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US, NATO failed to bring peace, security to Afghanistan despite 20-year presence: Taliban FM

The Taliban’s acting foreign minister, Amir Khan Muttaqi, speaks during a program hosted by Islamabad-based Pakistani think tank, the Institute of Strategic Studies Islamabad, Pakistan, on November 12, 2021. (Photo by EPA)

Taliban's acting Foreign Minister Amir Khan Muttaqi says the United States and NATO failed to bring peace and security to Afghanistan despite their presence in the country for two decades.

“Despite 50 nations, including the Americans and NATO, with their military, their technological power, present in Afghanistan for 20 years and with a lot of money that was poured in, still they failed to bring peace and security in Afghanistan, or eliminate the islands of power that existed in the country,” Muttaqi said on Friday.

The top Taliban official, who is leading a 20-member delegation on a three-day visit to Pakistan, made the remarks while addressing a seminar hosted by Islamabad-based Pakistani think tank, the Institute of Strategic Studies Islamabad, where he was a guest speaker.

“Now that we have done all this, we have brought all these changes, and given assurances to the world, I do not understand what else the world wants from us,” Muttaqi added.

The Taliban, who ruled Afghanistan from 1996 to 2001, took power again on August 15 as the US was in the middle of a chaotic troop withdrawal. The group announced the formation of a caretaker government on September 7. No country has yet recognized the group’s rule.

The US completed its withdrawal in late August, in what observers saw as a botched exit after a futile military adventure that had lasted 20 years.

“In the past, most previous governments of Afghanistan had problems in two aspects: one, either the government completely submitted itself to foreign powers and bent down to all the requests of the foreigners, to the detriment of their own people,” Muttaqi noted.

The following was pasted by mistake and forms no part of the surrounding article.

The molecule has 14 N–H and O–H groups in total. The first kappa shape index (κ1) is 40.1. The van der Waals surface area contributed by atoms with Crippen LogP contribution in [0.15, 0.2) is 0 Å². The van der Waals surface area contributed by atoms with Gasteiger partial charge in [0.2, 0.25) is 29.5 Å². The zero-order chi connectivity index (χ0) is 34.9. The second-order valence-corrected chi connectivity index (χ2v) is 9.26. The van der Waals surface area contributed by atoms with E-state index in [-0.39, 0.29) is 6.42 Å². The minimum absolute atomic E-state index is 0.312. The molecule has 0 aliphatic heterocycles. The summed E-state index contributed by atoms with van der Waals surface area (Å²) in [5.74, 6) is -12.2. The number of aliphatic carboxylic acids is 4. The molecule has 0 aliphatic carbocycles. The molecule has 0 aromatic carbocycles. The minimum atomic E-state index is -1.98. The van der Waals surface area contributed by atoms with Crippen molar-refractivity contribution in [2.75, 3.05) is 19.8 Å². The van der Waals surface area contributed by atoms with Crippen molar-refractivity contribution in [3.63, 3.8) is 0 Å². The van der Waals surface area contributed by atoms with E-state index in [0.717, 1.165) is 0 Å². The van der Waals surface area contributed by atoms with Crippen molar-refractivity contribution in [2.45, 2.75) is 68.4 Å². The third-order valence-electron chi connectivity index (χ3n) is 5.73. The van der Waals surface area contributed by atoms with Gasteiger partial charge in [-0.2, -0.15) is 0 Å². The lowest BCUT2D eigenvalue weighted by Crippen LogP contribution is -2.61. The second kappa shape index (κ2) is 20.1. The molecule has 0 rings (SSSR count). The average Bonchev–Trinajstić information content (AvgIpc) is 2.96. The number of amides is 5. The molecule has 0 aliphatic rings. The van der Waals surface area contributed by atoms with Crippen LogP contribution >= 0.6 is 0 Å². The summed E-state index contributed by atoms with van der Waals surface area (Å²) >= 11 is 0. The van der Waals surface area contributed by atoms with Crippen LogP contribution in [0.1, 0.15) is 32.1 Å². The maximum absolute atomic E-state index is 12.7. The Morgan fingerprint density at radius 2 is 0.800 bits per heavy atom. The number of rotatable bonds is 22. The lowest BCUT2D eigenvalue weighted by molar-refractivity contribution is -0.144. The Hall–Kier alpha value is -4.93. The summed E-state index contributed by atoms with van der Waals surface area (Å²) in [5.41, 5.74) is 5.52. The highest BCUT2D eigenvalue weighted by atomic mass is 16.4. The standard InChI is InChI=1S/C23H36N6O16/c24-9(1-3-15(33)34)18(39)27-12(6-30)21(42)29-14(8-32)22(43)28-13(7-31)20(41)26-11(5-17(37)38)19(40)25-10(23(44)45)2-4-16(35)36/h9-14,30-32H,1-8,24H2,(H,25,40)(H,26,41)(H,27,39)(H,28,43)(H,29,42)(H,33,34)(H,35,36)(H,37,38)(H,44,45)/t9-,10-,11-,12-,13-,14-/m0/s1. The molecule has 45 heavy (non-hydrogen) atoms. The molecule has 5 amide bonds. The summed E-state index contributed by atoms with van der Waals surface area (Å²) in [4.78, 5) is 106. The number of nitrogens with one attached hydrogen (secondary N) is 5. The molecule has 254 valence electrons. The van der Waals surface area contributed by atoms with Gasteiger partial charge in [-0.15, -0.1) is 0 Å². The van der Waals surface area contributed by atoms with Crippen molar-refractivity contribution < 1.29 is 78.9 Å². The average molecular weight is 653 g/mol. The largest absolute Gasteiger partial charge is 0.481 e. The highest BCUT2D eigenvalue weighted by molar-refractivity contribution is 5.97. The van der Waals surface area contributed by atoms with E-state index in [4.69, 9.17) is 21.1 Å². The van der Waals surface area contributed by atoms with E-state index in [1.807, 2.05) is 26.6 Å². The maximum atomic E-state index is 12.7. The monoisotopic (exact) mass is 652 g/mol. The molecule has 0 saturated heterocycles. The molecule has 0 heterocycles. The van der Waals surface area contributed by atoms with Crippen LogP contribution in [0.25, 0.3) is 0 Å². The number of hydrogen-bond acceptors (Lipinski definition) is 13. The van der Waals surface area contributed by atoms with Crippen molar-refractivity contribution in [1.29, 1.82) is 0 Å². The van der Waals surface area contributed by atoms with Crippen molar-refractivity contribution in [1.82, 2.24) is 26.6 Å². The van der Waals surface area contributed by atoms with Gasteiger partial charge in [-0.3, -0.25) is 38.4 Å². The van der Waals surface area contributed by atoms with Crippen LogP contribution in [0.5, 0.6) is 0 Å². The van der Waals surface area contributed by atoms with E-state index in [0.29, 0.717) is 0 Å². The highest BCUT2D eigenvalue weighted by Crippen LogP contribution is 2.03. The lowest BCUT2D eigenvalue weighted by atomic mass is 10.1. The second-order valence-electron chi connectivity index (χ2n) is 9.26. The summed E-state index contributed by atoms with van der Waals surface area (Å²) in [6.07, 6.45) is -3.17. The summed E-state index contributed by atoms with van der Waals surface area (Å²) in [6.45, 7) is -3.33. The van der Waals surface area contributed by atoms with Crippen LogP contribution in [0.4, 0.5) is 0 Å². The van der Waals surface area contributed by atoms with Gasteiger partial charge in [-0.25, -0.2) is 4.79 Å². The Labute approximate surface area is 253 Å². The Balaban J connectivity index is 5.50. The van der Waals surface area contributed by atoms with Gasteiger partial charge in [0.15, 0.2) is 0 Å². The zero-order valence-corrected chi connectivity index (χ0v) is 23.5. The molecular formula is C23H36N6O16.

“The other type of government was completely local-based and did not take into consideration the demands of the international community at all, which brought them at loggerheads with the outside world. We are currently trying to have a balanced policy where we can address the demands of both sides, without causing a clash with anyone,” Afghanistan’s Taliban-appointed foreign affairs chief further said.

Afghanistan needs smaller military: FM

Elsewhere in his remarks, Muttaqi said that Afghanistan no longer needed a large army like the Afghan National Defense and Security Forces (ANDSF), which worked under the previous administration.

“The army that was created by foreign intervention, we are no longer in need of having such large numbers,” he noted, stressing that Afghanistan needed a small army “made up of people with fidelity and commitment and patriotism ingrained in them.”

Afghanistan is facing what UN agencies have described as “one of the world’s worst humanitarian disasters.” Western countries have cut off their aid to the country since the Taliban laid siege to Kabul three months ago, pushing desperate people to the brink of starvation.

Experts believe that with winter knocking on the heels, the crisis is expected to deteriorate.

Muttaqi’s comments came as Afghanistan’s economy slumps due to the stall in most aid and restrictions on the banking system put in place by international governments.

The US-led NATO alliance invaded the South Asian country in 2001 under the pretext of ‘war on terror’, to decimate the Taliban and Al-Qaeda. None of the goals were achieved despite massive investment.

Hundreds of thousands of Afghans died in the US war on the country.

In his first congressional testimony before the Senate Armed Services Committee members on September 28, Mark Milley, chairman of the Joint Chiefs of Staff, called the war in Afghanistan a “strategic failure”. He added, “There’s no way else to describe that.”

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